15-150: Principles of Functional Programming

Lecture 11: Higher-Order Functions (continued)

We continued our discussion of higher-order functions:

Recall that functions which take other functions as input are classified as higher-order functions (as are functions that return higher-order functions).

We saw higher-order list functions last time. We also saw function composition, given by SML's infix operator o.

We discussed combinators. Combinators are functions that combine small pieces of code into larger pieces of code. Composition is a combinator. There are many others. We focused today on higher-order functions that lift operations from a type to functions with values in that type. Such combinators may be defined using the pointwise principle: we specify what a particular combination of functions means by writing out explicitly how the combinator evaluates code for a given argument. Currying frequently makes this easy in SML. Once we have the combinator, we can then combine functions without referring explicitly to the arguments of the functions. We simply use the combinator, taking in function values and returning a function value. This approach is called point-free programming.

We discussed staging. Staging takes advantage of the nested lambda form of a curried function to move parts of a computation close to the place where the arguments required for the computation appear. This can save computation time in a function that can do some of its work as soon as it sees its first argument, for instance. When called several times with the same first argument and different second arguments, the function can reuse the results of these early partial computations, since they are available in the environment part of the closure associated with the function that expects the second argument.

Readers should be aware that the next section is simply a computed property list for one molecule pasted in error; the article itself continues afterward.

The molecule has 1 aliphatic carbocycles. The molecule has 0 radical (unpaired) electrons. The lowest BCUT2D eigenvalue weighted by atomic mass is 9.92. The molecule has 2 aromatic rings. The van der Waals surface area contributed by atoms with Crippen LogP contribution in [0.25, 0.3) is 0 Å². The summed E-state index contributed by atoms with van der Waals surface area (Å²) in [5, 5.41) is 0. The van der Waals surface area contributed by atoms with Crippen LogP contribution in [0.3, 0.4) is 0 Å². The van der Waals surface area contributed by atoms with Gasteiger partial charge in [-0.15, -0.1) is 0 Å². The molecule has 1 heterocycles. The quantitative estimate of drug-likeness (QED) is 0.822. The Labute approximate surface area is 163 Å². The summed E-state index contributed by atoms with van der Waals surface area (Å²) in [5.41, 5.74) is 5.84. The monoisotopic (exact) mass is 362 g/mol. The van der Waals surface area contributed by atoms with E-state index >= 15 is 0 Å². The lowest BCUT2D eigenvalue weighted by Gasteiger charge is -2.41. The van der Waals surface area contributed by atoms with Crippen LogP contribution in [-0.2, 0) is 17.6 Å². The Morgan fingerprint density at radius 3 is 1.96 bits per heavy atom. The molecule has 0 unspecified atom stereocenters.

Finally, we considered mapping and folding over trees (and arbitrary datatypes more generally).

Key Concepts

Sample Code

More notes on higher-order functions

See again the notes from last time on higher order functions, particularly for the generalization to trees.
See as well again the notes discussing generalizations of fold.

Slides from Lecture